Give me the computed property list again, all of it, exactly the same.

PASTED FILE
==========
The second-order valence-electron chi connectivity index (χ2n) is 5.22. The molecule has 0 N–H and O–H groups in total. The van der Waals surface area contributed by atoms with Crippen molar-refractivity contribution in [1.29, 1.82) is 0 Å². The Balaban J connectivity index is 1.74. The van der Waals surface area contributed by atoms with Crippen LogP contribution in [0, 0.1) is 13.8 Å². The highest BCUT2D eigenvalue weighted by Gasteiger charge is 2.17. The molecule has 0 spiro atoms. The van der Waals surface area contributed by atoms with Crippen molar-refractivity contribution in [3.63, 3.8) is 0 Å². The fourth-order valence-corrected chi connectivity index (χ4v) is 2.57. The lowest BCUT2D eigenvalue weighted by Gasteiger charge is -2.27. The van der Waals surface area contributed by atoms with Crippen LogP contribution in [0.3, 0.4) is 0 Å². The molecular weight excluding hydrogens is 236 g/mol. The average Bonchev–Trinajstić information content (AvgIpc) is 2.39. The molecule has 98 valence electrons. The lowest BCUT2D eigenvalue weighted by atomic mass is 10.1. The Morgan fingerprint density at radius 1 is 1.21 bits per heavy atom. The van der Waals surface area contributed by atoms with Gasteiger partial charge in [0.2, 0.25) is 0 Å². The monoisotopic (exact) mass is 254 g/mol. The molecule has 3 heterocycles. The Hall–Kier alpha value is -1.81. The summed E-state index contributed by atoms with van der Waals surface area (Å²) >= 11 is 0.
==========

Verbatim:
The second-order valence-electron chi connectivity index (χ2n) is 5.22. The molecule has 0 N–H and O–H groups in total. The van der Waals surface area contributed by atoms with Crippen molar-refractivity contribution in [1.29, 1.82) is 0 Å². The Balaban J connectivity index is 1.74. The van der Waals surface area contributed by atoms with Crippen LogP contribution in [0, 0.1) is 13.8 Å². The highest BCUT2D eigenvalue weighted by Gasteiger charge is 2.17. The molecule has 0 spiro atoms. The van der Waals surface area contributed by atoms with Crippen molar-refractivity contribution in [3.63, 3.8) is 0 Å². The fourth-order valence-corrected chi connectivity index (χ4v) is 2.57. The lowest BCUT2D eigenvalue weighted by Gasteiger charge is -2.27. The van der Waals surface area contributed by atoms with Crippen LogP contribution in [0.3, 0.4) is 0 Å². The molecular weight excluding hydrogens is 236 g/mol. The average Bonchev–Trinajstić information content (AvgIpc) is 2.39. The molecule has 98 valence electrons. The lowest BCUT2D eigenvalue weighted by atomic mass is 10.1. The Morgan fingerprint density at radius 1 is 1.21 bits per heavy atom. The van der Waals surface area contributed by atoms with Gasteiger partial charge in [0.2, 0.25) is 0 Å². The monoisotopic (exact) mass is 254 g/mol. The molecule has 3 heterocycles. The Hall–Kier alpha value is -1.81. The summed E-state index contributed by atoms with van der Waals surface area (Å²) >= 11 is 0.